It occurs to me that I have never done any blog show-&-tell about the process that goes into putting together inventory and preparing for a show. Since I happen to be working (and working and working) on precisely that at the moment… well, there you go, blog fodder ready to hand.
Herewith, therefore, the first in a series on Tsock Infrastructure - literally from the ground up.
But first… behold the Toboggan in the Bathroom.
If you could see where I live - if you could see how completely flat (though neither stale nor unprofitable) is the ground for many many miles around - the first and very reasonable question you would be asking is, “Why on earth do you even HAVE a toboggan?”
Simple. I live in a Little Red Wagon community - a place where parking and dwelling are far enough apart that moving groceries and/or yarn and/or inventory between house and vehicle is a bit of a schlep. I actually have quite a little fleet of wagons, which competently handle some 90% of all my schleppage… except in the deep midwinter. When the snow drifts hip-deep and the paths lie unshoveled, my little wagon train just ain’t gonna cut it - as I discovered the hard way three or four years ago when I had a carload of food and firewood and literally no way to get it from Point A to Point B.
Enter the cheap plastic toboggan, which saved my bacon, and my milk and eggs and any number of other things, for the duration of that hard winter.
No, I don’t normally keep it in the guest bathroom.
That phenomenon came about organically, in the following manner.
This is the most recent incarnation of the Tsocks booth - Fiber Festival of New England, 2014.
See the nice new show floor? It’s made up of industrial-strength interlocking carpeted rubber mats, with this Very Grown-Up and Professional beveled edging downstage…
… and I’m here to tell you, it is truly a valued rug; it does our feet and backs a whole world of good, and it really does tie the room together. I love the hell out of it, yes I do.
After two festivals in a row, however, it does tend to bring home a fair amount of fairgrounds with it - dust, dirt, mud, all thoroughly ground in by the tramp of uncounted customer feet.
Don’t want to be coming into Vogue Knitting Live with my floor all grubby!
So this is how I spent yesterday morning.
Hands. Knees. Bucket. Scrub brush.
(Note to self: Remember how you were planning to do this OUTDOORS - BEFORE the cold set in? Lay it all out, hose it off, leave it out to air-dry? Yeah, that would have been a really good idea.)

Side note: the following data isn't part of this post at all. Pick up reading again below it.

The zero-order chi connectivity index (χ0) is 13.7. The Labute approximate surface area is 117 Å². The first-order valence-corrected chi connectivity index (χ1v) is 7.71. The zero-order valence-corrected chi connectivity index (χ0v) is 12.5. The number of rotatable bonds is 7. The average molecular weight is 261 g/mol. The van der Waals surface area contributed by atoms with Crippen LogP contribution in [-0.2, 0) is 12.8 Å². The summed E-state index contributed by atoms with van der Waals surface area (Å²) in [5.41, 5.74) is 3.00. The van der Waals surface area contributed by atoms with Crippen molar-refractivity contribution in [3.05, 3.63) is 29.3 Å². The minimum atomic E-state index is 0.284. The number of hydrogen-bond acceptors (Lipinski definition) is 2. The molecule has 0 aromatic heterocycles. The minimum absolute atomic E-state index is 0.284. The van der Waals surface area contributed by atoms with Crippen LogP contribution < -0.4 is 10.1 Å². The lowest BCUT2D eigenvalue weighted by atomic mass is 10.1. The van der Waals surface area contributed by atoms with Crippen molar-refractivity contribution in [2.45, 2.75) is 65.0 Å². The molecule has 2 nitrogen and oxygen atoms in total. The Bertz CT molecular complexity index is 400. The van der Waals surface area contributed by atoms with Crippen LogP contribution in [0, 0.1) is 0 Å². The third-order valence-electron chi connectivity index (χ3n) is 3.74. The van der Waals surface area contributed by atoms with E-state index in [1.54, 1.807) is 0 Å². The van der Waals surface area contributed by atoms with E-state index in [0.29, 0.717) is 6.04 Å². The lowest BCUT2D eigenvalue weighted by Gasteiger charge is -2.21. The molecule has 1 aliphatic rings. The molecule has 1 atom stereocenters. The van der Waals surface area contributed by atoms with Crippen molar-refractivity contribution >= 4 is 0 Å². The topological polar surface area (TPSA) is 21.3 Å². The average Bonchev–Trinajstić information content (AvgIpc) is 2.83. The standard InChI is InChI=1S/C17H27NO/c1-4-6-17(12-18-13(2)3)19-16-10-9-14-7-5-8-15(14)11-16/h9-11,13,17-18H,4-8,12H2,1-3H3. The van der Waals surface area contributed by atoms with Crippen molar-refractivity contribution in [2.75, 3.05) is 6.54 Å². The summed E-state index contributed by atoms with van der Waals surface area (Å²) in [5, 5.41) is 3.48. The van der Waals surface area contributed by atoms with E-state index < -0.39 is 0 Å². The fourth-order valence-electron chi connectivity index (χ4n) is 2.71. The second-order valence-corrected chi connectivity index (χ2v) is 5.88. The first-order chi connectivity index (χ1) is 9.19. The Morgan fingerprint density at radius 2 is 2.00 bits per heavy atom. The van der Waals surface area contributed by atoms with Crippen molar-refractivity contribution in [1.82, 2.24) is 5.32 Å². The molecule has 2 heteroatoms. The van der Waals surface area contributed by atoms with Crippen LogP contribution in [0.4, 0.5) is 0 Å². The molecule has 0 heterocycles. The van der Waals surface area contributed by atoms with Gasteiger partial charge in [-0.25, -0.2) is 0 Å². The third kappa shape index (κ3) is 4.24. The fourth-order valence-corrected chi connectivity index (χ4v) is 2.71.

The scrubbing actually goes pretty quickly; this stuff is after all designed to clean up easily. The rinsing is a bit more chore-like; fortunately the mats fit comfortably in the stall shower in the guest bathroom…
… and as long as I remember to angle them AWAY from me, it goes pretty smoothly and doesn’t leave me unduly sodden. Also, a hand makes a fine squeegee.
It was at the next stage of the operation that I was suddenly and dramatically reminded that the bathroom floor is not exactly waterproof - a quick run down to the basement between batches and… wait a minute, what is that sound of copious DRIPPING…?
Right. That’d be the wet mats leaning temporarily against the bathroom wall, dripping their considerable excess moisture directly onto, and then directly through, the floor. A hand doesn’t make all THAT fine a squeegee after all, it appears.
Brief panicky scramble, followed by sudden light bulb moment.
Thank you yet again, ever-useful plastic toboggan.
Speaking of ever-useful, a folding laundry rack, lying on its side on a tarp, comes in very handy for the next stage of drying.
(For further off-label applications of this type of rack, stay tuned for Adventures in Skeinwinder Tensioning, coming in a future instalment.)
Only problem with that is that it doesn’t allow for air circulation between the mats. Fortunately, those beveled edging pieces can multi-task with the best of them - every bit as well as the toboggan and the laundry rack.
By this morning, the whole shebang was almost completely dry, except for about an inch at the bottom edge of each piece. The weather was cooperating, for once, so we took it all outdoors for the final stage:
I was out all afternoon, and when I got back at twilight the wind was picking up; we are apparently in for some kind of Winter Weather Advisory of Doom tonight. So I dropped everything and made a beeline for my precious floor, rushed to gather in the harvest before the weather could spoil it. By the time I got there some of the mats were, well, no longer on the porch - but with one perverse little snowy exception they were all nice and dry.
And clean. Ready to be stacked and packed, schlepped and deployed, for the comfort and delectation of everyone who passes through the booth next week. After which I imagine they’ll be bringing home a fine selection of Midtown Manhattan Midwinter Grime.
Which Grime will remain undisturbed until it’s hose weather again.
Next time: A Transport of Delight - Bring Me My Chariot of Fire.